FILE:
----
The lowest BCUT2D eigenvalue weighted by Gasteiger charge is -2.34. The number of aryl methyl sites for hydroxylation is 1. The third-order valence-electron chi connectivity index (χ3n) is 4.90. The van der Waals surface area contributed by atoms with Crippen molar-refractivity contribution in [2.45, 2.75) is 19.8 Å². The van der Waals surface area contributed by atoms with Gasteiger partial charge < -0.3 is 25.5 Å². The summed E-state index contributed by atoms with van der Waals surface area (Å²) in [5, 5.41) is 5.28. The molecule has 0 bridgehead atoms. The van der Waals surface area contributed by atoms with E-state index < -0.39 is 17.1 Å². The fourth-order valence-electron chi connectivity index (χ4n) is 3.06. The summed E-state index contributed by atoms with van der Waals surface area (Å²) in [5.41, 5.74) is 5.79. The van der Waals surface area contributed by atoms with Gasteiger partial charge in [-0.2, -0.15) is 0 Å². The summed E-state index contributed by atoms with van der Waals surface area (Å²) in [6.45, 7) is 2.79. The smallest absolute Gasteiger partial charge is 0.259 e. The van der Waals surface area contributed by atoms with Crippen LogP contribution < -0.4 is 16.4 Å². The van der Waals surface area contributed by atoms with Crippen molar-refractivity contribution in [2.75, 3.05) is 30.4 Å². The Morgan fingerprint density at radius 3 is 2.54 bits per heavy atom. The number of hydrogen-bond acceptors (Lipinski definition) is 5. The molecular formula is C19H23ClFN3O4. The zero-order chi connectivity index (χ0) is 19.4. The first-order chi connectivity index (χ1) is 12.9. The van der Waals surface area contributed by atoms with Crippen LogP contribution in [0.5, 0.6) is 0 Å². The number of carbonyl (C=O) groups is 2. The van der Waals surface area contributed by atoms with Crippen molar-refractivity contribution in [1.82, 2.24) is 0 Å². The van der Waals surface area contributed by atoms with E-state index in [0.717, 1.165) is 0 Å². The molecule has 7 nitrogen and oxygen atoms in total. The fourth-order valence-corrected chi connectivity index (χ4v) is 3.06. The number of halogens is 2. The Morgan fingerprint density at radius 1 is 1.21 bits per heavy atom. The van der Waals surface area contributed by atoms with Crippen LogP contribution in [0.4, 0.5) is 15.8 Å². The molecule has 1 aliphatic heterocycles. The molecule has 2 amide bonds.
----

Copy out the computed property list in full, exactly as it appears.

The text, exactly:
The lowest BCUT2D eigenvalue weighted by Gasteiger charge is -2.34. The number of aryl methyl sites for hydroxylation is 1. The third-order valence-electron chi connectivity index (χ3n) is 4.90. The van der Waals surface area contributed by atoms with Crippen molar-refractivity contribution in [2.45, 2.75) is 19.8 Å². The van der Waals surface area contributed by atoms with Gasteiger partial charge < -0.3 is 25.5 Å². The summed E-state index contributed by atoms with van der Waals surface area (Å²) in [5, 5.41) is 5.28. The molecule has 0 bridgehead atoms. The van der Waals surface area contributed by atoms with E-state index < -0.39 is 17.1 Å². The fourth-order valence-electron chi connectivity index (χ4n) is 3.06. The summed E-state index contributed by atoms with van der Waals surface area (Å²) in [5.41, 5.74) is 5.79. The van der Waals surface area contributed by atoms with Gasteiger partial charge in [-0.2, -0.15) is 0 Å². The summed E-state index contributed by atoms with van der Waals surface area (Å²) in [6.45, 7) is 2.79. The smallest absolute Gasteiger partial charge is 0.259 e. The van der Waals surface area contributed by atoms with Crippen LogP contribution < -0.4 is 16.4 Å². The van der Waals surface area contributed by atoms with Crippen molar-refractivity contribution in [2.75, 3.05) is 30.4 Å². The Morgan fingerprint density at radius 3 is 2.54 bits per heavy atom. The number of hydrogen-bond acceptors (Lipinski definition) is 5. The molecular formula is C19H23ClFN3O4. The zero-order chi connectivity index (χ0) is 19.4. The first-order chi connectivity index (χ1) is 12.9. The van der Waals surface area contributed by atoms with Crippen LogP contribution in [0.5, 0.6) is 0 Å². The number of carbonyl (C=O) groups is 2. The van der Waals surface area contributed by atoms with Crippen molar-refractivity contribution in [1.82, 2.24) is 0 Å². The van der Waals surface area contributed by atoms with E-state index in [0.717, 1.165) is 0 Å². The molecule has 7 nitrogen and oxygen atoms in total. The fourth-order valence-corrected chi connectivity index (χ4v) is 3.06. The number of halogens is 2. The Morgan fingerprint density at radius 1 is 1.21 bits per heavy atom. The van der Waals surface area contributed by atoms with Crippen LogP contribution in [0.4, 0.5) is 15.8 Å². The molecule has 1 aliphatic heterocycles. The molecule has 2 amide bonds.